When Angela DeGroote walked into the sanctuary of St. Peter the Fisherman Church in Mountain Home for her holy hour, she experienced God in a new way.
Though she had been an adorer for 25 years, adoration had been moved from the small chapel into the sprawling sanctuary for safety during the COVID-19 pandemic in early 2020. A cradle Catholic, DeGroote explained there was something different about walking into the church that night, noticing the candles, the Stations of the Cross in the darkness, but mostly the distance she felt from the monstrance on the altar.
“I just got out of the pew, and I moved closer. I moved up to the actual altar, and God gave me a little glimpse of the reality of where I was. Sometimes you go, and you don’t feel anything, you just go because you know you should; it’s where you want to be, but you may not have that feeling,” DeGroote, 50, said. “For just a moment, I realized I had the God of the universe right there with me, no different than Adam and Eve or those that would communicate with him on earth, Mary Magdalene, the apostles. He was there, just as real to me as he was with them. I can’t even really describe it other than I just felt so close to him and so drawn to him. You just feel in that moment you could stay there forever.”
The Real Presence has touched the lives of Catholics in various ways through conversion, knowledge and adoration.
From May 2020 to March 2021, almost 400 people joined the Catholic Church in Arkansas. Belief in the Real Presence likely drew in many, like Amy Lane.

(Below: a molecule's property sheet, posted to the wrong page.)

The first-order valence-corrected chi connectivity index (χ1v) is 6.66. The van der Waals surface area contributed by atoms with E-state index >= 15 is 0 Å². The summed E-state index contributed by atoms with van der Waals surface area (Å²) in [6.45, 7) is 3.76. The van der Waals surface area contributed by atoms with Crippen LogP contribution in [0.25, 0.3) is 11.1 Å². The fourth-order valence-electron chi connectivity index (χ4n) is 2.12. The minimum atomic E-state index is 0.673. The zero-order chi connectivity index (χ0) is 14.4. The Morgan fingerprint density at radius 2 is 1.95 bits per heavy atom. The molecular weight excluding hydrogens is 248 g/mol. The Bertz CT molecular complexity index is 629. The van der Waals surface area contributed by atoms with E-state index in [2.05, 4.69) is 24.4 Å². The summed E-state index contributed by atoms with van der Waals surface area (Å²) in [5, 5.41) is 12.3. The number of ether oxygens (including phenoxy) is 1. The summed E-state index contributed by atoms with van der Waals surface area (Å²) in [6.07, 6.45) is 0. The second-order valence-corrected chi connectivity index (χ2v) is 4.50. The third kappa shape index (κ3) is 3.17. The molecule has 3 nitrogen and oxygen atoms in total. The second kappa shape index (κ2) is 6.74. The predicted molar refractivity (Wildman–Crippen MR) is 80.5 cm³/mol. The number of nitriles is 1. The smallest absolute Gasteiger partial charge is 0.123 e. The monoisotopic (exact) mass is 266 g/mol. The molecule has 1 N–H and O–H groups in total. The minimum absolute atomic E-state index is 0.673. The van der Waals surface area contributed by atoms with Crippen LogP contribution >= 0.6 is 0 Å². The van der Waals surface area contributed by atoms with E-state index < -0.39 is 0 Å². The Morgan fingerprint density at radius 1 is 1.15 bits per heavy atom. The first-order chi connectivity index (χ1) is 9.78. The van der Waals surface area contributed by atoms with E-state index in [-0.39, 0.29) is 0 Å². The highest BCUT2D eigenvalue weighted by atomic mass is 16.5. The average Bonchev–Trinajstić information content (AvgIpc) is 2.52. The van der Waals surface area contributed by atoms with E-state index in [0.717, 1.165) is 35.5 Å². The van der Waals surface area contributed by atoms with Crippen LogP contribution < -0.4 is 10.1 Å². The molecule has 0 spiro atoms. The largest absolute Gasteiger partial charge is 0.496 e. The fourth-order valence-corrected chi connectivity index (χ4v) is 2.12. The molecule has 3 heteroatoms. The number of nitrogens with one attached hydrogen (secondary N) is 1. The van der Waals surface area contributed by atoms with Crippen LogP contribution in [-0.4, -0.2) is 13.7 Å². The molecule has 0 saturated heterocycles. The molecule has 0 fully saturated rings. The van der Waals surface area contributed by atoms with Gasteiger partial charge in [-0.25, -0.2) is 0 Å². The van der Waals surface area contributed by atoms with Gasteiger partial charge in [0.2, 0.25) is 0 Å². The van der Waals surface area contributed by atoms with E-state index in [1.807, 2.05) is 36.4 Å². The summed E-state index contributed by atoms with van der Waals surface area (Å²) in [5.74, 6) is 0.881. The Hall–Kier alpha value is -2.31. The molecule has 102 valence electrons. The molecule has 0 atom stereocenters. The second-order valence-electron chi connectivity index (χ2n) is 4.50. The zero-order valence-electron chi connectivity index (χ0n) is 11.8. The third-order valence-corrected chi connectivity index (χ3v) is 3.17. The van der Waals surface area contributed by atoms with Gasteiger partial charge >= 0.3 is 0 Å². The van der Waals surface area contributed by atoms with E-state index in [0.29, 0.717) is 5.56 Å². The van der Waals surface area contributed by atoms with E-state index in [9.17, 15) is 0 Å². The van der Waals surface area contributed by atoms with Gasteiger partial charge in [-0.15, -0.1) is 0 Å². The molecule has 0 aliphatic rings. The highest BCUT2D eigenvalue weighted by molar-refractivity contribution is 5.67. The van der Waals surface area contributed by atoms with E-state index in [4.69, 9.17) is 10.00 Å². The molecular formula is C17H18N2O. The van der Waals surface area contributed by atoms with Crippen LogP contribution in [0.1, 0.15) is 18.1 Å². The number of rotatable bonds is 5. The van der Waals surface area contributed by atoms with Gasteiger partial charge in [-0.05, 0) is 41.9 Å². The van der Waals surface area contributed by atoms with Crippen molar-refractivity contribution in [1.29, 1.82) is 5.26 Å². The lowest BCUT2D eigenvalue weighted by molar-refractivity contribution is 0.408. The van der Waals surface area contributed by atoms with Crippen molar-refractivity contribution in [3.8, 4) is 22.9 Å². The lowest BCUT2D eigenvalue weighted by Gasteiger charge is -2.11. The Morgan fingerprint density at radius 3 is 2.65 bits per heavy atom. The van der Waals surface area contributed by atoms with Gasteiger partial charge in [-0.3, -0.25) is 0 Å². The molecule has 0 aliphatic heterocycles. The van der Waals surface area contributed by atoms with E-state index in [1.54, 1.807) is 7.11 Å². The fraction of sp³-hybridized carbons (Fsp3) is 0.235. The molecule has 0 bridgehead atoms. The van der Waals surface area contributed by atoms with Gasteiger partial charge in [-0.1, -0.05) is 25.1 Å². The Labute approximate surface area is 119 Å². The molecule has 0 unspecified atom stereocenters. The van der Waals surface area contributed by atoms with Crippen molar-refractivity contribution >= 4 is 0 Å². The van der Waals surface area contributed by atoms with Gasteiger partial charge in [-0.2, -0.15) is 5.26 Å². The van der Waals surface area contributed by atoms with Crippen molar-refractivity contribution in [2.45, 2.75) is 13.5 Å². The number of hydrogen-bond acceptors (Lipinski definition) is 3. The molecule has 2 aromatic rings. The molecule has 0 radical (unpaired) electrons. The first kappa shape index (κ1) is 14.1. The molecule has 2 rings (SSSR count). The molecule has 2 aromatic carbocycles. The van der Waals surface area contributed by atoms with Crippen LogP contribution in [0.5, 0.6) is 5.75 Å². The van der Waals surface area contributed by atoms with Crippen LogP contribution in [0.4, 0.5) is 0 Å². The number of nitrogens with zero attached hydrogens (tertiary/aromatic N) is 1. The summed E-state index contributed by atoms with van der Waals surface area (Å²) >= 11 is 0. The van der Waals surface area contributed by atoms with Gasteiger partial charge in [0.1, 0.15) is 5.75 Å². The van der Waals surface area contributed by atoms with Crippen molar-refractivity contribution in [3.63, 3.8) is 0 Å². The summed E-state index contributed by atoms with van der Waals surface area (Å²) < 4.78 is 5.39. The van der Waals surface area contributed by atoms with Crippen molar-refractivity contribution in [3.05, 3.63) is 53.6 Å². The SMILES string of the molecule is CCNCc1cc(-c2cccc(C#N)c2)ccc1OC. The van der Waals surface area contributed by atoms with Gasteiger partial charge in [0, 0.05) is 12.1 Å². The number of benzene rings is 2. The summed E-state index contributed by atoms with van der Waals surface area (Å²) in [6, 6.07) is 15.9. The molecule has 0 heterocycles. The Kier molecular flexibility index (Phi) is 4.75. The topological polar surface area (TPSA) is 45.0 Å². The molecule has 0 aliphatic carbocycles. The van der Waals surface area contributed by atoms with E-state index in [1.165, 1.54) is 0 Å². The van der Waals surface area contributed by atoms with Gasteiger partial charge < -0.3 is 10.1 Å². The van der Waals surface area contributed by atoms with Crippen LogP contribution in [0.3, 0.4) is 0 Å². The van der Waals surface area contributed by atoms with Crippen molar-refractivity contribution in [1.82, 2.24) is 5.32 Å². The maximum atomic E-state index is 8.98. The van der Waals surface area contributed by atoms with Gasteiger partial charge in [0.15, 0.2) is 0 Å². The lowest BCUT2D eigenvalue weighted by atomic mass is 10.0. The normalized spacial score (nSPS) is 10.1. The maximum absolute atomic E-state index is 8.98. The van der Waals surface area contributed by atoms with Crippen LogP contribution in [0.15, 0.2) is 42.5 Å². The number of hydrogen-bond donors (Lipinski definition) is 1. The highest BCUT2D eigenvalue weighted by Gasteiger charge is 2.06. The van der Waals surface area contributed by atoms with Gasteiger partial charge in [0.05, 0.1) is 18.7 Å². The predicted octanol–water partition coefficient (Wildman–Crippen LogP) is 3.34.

The 46-year-old joined the Church last year at St. Vincent de Paul Church in Rogers along with her family. Raised Methodist, she attended Protestant churches later in life, but the example of her Catholic grandfather-in-law left an impact on her and her husband to convert.
“Growing up, we took Communion at the altar, kneeling. It was a revenant thing, but I was always taught it was a symbol of what Christ had done for me,” she said.
Lane cannot pinpoint an epiphany where her belief in the Real Presence originated but explained it’s a feeling of “I need him” and the perfect example of how “heaven touches earth.” It’s a struggle in society only to see the physical elements of the world, but Lane said the Eucharist is a tangible way God meets us. Even though she admitted she still struggles with referring to the host as Jesus, she believes it is him.
“It is the answer to our longing for eternity and truth and beauty and love and all those things our society is driven to find but is looking for in the wrong places,” Lane said. “... The spiritual is infused into the physical, and I’ve found that so helpful in my daily life, understanding the sacraments of the Catholic Church teaches Christ is present in reconciliation, Christ is present in the Eucharist, Christ is present in marriage; he’s there, he’s with us. He sent his spirit, but he’s always present with us in a different way than I ever understood before.”
Because Christ is present in the Eucharist, there are certain steps Catholics make before receiving, including the sacrament of reconciliation if they have a mortal sin on their soul and fasting for an hour before receiving, according to the Church’s Code of Canon Law. The elderly, infirm or someone caring for such a person doesn’t have to fast.
But it is also important to prepare the heart. For Christine Ferguson, 48, a cradle Catholic, a deeper understanding of the Real Presence came from the Bible study Walking with Purpose at Christ the King Church in Little Rock. She has participated for five years, with the past three as as a co-facilitator.
“I’m a cradle Catholic, and I just have always believed, it’s always been in my heart that’s Christ, that’s the Body and Blood of Christ. I think what it has done is strengthened my knowledge,” she said of the Bible study. “Before, I just believed in blind faith, if that makes sense. But with Walking with Purpose, it gave the Scripture behind tying that Old and New Testament together.”